Like other minorities, people with spinal cord injuries (SCI), an identifiable sub-group of patients with physical disabilities, have visible features (e.g., presenting in a wheelchair) that others may use in the formation of bias against them. Bias can be expressed directly (e.g., a clinician noting that “People with severe physical disabilities make me uncomfortable”), or more indirectly (the clinician makes eye contact with the caregiver instead of the patient presenting in a wheelchair). Implicit biases are typically not consciously recognized and occur despite best intentions to the contrary [6, 10]. It is the clinician’s role to accurately assess the health status of a patient and treat them effectively and with dignity.
The therapeutic relationship greatly influences clinical outcomes . This relationship is undermined when bias is present, and especially if the clinician denies the possibility of bias being present. Nonetheless, the patient–clinician relationship can be restored if the clinician acknowledges the bias and attempts to correct it .
A core part of the patient–clinician relationship is an accurate assessment of a person’s risk of self-harm (i.e., self-injury, self-neglect) or suicide. Biases that impair the therapeutic relationship or the decision-making process would result in inaccurate perceptions by the clinician  that either overestimate or underestimate risk for self-harm or suicide, which likely alienates patients and harms the therapeutic alliance. Discussing uncomfortable topics can increase the chance for bias , therefore, it is important to look at how clinicians and patients interact in these circumstances and then determine what contributes to negative outcomes. The existential discomfort of discussing a patient’s interest in living and dying provides a rich opportunity to study occurrences of unconscious bias  and the potential reactions from clinicians assessing them.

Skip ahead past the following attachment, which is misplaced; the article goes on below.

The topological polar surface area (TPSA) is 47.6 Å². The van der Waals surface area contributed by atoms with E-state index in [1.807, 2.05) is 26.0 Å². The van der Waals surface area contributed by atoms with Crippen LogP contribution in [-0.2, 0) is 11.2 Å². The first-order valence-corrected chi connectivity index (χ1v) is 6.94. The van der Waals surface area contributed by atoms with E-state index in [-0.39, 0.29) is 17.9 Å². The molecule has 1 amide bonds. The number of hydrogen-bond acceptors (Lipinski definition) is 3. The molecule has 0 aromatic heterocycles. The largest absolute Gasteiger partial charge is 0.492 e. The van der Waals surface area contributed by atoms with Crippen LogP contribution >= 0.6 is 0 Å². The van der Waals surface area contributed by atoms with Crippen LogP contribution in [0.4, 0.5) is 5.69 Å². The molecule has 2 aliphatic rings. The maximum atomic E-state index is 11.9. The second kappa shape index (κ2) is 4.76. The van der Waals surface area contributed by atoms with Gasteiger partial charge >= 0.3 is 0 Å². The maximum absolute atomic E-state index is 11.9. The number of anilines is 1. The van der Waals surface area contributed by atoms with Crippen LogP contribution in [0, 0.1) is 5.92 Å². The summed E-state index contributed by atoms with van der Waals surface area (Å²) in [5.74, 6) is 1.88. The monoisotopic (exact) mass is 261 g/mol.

Another bias found in the perception of people with SCI is that clinicians attribute lower quality of life to their paralyzed patients than the patients report for themselves . Reasons for these biases are complex—and importantly, not deliberate [3, 13]. Bias can manifest during uncomfortable conversations involving death wishes or explicit suicidal thoughts with patients with SCI. Recognizing bias in the context of assessing risk for self-harm, where accuracy existentially matters, is especially important for people with disabilities, since suicidality is 3.5 times higher among this group as compared with nondisabled adults . Bias can lead to an inaccurate assessment that in turn leads to faulty decision-making, damaging the therapeutic relationship, and causing further harm to people with SCI.
Three biases and their effects on risk assessment